When planning our October 2012 trip to Japan, Jackie and I easily settled on Kanazawa as the destination for our first real exploration beyond Tokyo and Kyoto. The hard part was choosing way-stations as we traveled west-by-northwest from Tokyo: every place sounded interesting. With assistance from the New York office of the Japan National Tourism Organization (JNTO) - and from others, including a friend who used to work for JNTO - we finally constructed a diverse itinerary of towns and villages all easily visited by train and/or bus.
We were especially looking forward to our first stop: Inuyama, a castle town some two and a half hours from Tokyo by rail. Our friend got us all excited about its 15th/16th-century castle, claimed by some to be Japan's oldest surviving example, and about the Meiji-Mura outdoor architecture museum. We were also intrigued by the prospect of seeing cormorant fishing on the Kiso River - and by the fact that a Brooklyn native, Anthony Bianchi, is a member of the city council.
From Tokyo Station we caught the bullet train to Nagoya, then took a short ride on a local rail service (you can look up schedules for all of Japan on this English-language website: http://www.hyperdia.com/en/) to Inuyama, arriving in time for an elegant but not costly lunch at Urashima tofu café, including tofu made with burdock root (which was then in high season) and a most amazing version of miso-glazed grilled tofu served on triple-pronged bamboo skewers. What made it amazing was its fragility: It looked as if it had to have been made with slices of firm or even pressed bean curd, but in fact it was soft and creamy under its flavorful coating.
It was then time to meet the guide who would show us around Inuyama Castle and introduce us to the city. A while ago, I wrote about the English- (and other-language-) speaking volunteer guides that many Japanese towns and cities make available free of charge. This system seems particularly effective in Inuyama, whose goodwill guide association has many members, many of whom have worked in or traveled to the United States. Some indeed have stayed with families in Brooklyn as part of B. Bridges, an educational exchange program developed by Mr. Bianchi in conjunction with his old high school - which will be sponsoring interesting-sounding Inuyama Day events at Brooklyn Borough Hall Plaza on May 3 from 11 a.m. to 3 p.m. (Details toward the bottom of this page on the Japanese consulate's site.)
Inuyama Castle, one of four in Japan classified as National Treasures, is set on high ground overlooking the Kiso River on one side and the town on the other. The cobbled path up to the castle was dotted with well-behaved school children bearing sketchbooks, pencils and water colors, painting the sights (some of them very nicely). In a Westerner's notion, a castle is a vast structure combining residential and military functions; Inuyama castle was not used as a dwelling, except by the soldiers assigned to it; the lord and his family would have lived nearby but not in the building itself. As with any structure made to serve, in part, as a watchtower, you will want to climb all the steep steps to the topmost level; not only do you see the best views in town, but you also get a far better idea of the complexity of the roof, both its form and the way in which it is tiled. Apart from a short period in government hands, the castle was in the Naruse family from 1617 to 2004, when it was transferred to a foundation set up by Aichi Prefecture. It contains a series of portraits of the successive lords, all in medieval pose and costume - until the moment when Japan opened to the West in the mid-nineteenth century: from one portrait to the next, the image changes from that unchanging, stylized depiction to a studio photograph of a man in a Western-style military uniform. That exemplifies the impact of a key moment in Japanese history.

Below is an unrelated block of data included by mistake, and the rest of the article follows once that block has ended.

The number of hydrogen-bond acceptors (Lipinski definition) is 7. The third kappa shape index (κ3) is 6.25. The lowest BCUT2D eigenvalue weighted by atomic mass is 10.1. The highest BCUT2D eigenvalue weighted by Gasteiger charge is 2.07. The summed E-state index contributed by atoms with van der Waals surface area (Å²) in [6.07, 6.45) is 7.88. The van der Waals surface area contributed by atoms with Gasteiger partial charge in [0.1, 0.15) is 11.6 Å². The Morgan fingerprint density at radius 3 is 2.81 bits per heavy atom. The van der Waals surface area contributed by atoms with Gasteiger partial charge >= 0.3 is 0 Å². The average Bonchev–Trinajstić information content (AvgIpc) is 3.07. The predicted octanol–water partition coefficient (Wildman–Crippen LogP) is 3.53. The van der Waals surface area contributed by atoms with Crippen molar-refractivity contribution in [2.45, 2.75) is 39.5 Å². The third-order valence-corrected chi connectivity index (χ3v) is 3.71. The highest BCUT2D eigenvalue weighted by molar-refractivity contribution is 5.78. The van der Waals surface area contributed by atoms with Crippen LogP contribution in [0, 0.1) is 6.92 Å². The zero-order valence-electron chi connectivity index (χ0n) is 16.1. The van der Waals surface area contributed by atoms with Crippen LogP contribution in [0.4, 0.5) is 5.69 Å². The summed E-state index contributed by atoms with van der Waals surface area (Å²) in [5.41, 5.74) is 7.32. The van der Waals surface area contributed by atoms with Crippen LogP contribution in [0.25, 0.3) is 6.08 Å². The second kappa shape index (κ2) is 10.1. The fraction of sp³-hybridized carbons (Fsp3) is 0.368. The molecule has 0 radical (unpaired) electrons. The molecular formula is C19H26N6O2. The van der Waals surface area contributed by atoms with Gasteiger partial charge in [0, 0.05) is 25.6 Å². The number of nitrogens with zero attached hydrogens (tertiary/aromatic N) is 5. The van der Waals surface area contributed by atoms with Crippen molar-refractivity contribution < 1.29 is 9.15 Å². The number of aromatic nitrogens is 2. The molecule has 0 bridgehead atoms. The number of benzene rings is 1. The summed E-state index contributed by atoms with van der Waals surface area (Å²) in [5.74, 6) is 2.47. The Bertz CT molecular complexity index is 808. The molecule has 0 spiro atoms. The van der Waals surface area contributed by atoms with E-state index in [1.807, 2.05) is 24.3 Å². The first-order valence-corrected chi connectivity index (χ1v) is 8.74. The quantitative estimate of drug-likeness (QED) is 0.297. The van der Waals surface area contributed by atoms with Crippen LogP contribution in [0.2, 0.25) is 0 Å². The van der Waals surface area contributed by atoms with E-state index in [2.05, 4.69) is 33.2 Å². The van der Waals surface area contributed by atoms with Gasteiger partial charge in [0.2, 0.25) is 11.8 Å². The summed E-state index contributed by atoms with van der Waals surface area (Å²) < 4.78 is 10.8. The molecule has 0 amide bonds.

We descended from the castle and spent some time in the Inuyama Artifacts Museum, which, in addition to an interesting collection of objects, contains a model of Inuyama in feudal times, showing who lived where: samurai, merchants, artisans and so forth. The grid of the old city remains to this day, so it is especially interesting to see how the plots were originally allocated; labels are in Japanese, so the presence of our goodwill guide was of great assistance.
Across the street is an annex: the Karakuri Museum, devoted to articulated figures (automatons, almost) some of which are traditionally used as part of the town festival, which takes place in April each year; some of the tall, elaborate floats that form the festival procession are housed in high, narrow "garages" scattered around town - without our guide we would certainly never have guessed what was inside them.
Our hotel, the Meitetsu Inuyama, was on the river bank a short walk from the castle. I can't think why you would want to stay anywhere else: it is pleasant and perfectly situated, with pretty grounds and a hot spring. We opted to stay in a Japanese-style room, but a Western-type double would have been less expensive and, at least for us, more comfortable. From the hotel it was another short stroll to the embarkation point for our cormorant fishing demonstration. We were lucky: we just caught the tail end of the spring-summer season. You can see dates and prices on this website, but you will need to speak Japanese to book, so I recommend asking your hotel or the goodwill guide association for help.